Photograph courtesy Jennifer Read
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The new fairyfly is named after Tinkerbell.
Photograph courtesy Jennifer Read

Pictures: 6 Ridiculously Tiny Creatures

The discovery of a ridiculously tiny species of wasp in Costa Rica might be pushing the limit on just how small an insect can get.

The species, named Tinkerbella nana after Peter Pan’s miniscule assistant, averages 250 micrometers long. That’s 0.01 of an inch—little wider than the diameter of a human hair.

T. nana is a type of wasp known as a fairyfly (Mymaridae). Don’t be fooled by its sweet-sounding name, small size, or the delicate fringe on its wings—T. nana and other fairyflies are parasites that live on the eggs of other insect species. (Also see “Parasitic Wasp Swarm Unleashed to Fight Pests.”)

Finding such small insects is no easy task—researcher John Huber of Natural Resources Canada and entomologist John Noyes of the Natural History Museum in London, England, found the fairyflies only by sifting through leaf litter and debris, looking for eggs. Huber and Noyes recently published their find in the Journal of Hymenoptera Research.

Despite its microscopic size, T. nana isn’t the smallest known insect. That particular honor goes to Kikiki huna, a species of fairyfly found on Hawaii. This fly is only half as long as T. nana, and scientists don’t know whether it’s possible for insects to get any smaller.

Meet some other members of the animal kingdom known for their remarkably petite physiques.

Watch: These Newly Discovered Frogs Can Fit on Your Fingertip
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A tarsier munches on an insect in the Philippines.

Smallest primate. Southeast Asia’s pygmy tarsiers (Tarsius) and Madagascar‘s mouse lemurs (Microcebus) seem to be in a running competition for world’s smallest primate.

At approximately 4 inches (10 centimeters) long, the pygmy tarsier can fit inside a person’s fist, and full-grown adults frequently weigh in at less than two ounces (57 grams). Mouse lemurs have a combined head, body, and tail length of less than 10.6 inches (27 centimeters), according to the National Primate Research Center at the University of Wisconsin. The smallest mouse lemur, M. berthae, weighs about 1.1 ounces (31 grams). (Read about new mouse lemurs discovered in 2006.)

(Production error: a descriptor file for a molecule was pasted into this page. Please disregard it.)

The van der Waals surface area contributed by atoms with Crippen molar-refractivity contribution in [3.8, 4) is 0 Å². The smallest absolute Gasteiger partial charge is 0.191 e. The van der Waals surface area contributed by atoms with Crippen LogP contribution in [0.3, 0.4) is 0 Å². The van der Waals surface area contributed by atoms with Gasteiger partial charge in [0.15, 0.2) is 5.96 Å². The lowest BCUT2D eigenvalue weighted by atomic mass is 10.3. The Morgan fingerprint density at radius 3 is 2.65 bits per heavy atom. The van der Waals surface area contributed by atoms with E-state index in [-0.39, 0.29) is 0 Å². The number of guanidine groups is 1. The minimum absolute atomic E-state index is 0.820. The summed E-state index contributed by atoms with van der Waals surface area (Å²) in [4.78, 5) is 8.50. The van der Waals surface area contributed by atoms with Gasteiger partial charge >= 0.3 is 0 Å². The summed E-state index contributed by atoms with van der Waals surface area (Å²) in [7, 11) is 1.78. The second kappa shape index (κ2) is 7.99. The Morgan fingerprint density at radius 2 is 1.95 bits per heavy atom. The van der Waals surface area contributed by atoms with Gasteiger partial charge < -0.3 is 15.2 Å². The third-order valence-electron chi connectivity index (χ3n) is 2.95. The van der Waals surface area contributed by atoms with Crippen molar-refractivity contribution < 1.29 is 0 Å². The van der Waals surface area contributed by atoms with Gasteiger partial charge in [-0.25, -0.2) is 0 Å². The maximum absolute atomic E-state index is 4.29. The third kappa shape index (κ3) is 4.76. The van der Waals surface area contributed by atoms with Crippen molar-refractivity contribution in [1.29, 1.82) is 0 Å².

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Primatologist Mireya Mayor holding a newfound mouse lemur in Madagascar.
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A new species of mouse lemur found in Madagascar.

Smallest vertebrate. The world’s smallest vertebrate, a frog known as Paedophryne amanuensis, was discovered in 2009 in Papua New Guinea. The frog measures only 0.3 of an inch (7.7 millimeters), according to a 2012 study in the journal PLoS ONE.

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Dwarfed by a dime, Paedophryne amauensis inhabits New Guinean rain forests.

Scientists found the frog the way they found T. nana—by sorting through leaf litter, although no one currently knows exactly what it eats or how it lives.

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Kitti’s hognosed bat, or the bumblebee bat, is the world’s smallest bat.

Smallest mammal. The Kitti’s hog-nosed bat (Craseonycteris thonglongyai), a.k.a. the bumblebee bat, has been dubbed one of the world’s smallest mammals. A threatened native of Thailand and Myanmar (Burma), the bumblebee bat weighs in at 0.071 of an ounce (2 grams) and measures only 1.1 to 1.3 inches (2.8 to 3.3 centimeters) in length.

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A bee hummingbird perches on a twig in Cuba.

Smallest bird. Continuing with the bee theme, meet Mellisuga helenae, the bee hummingbird, which lives on Cuba and nearby islands. Weighing 0.056 to 0.071 of an ounce (less than 2 grams) and measuring 2.0 to 2.4 inches (5 to 6 centimeters) long, M. helenae has won the title of world’s smallest bird. Not only is it bee-size, M. helenae enjoys feeding on nectar like its namesake. Unlike a bee, however, M. helenae has bright, iridescent feathers.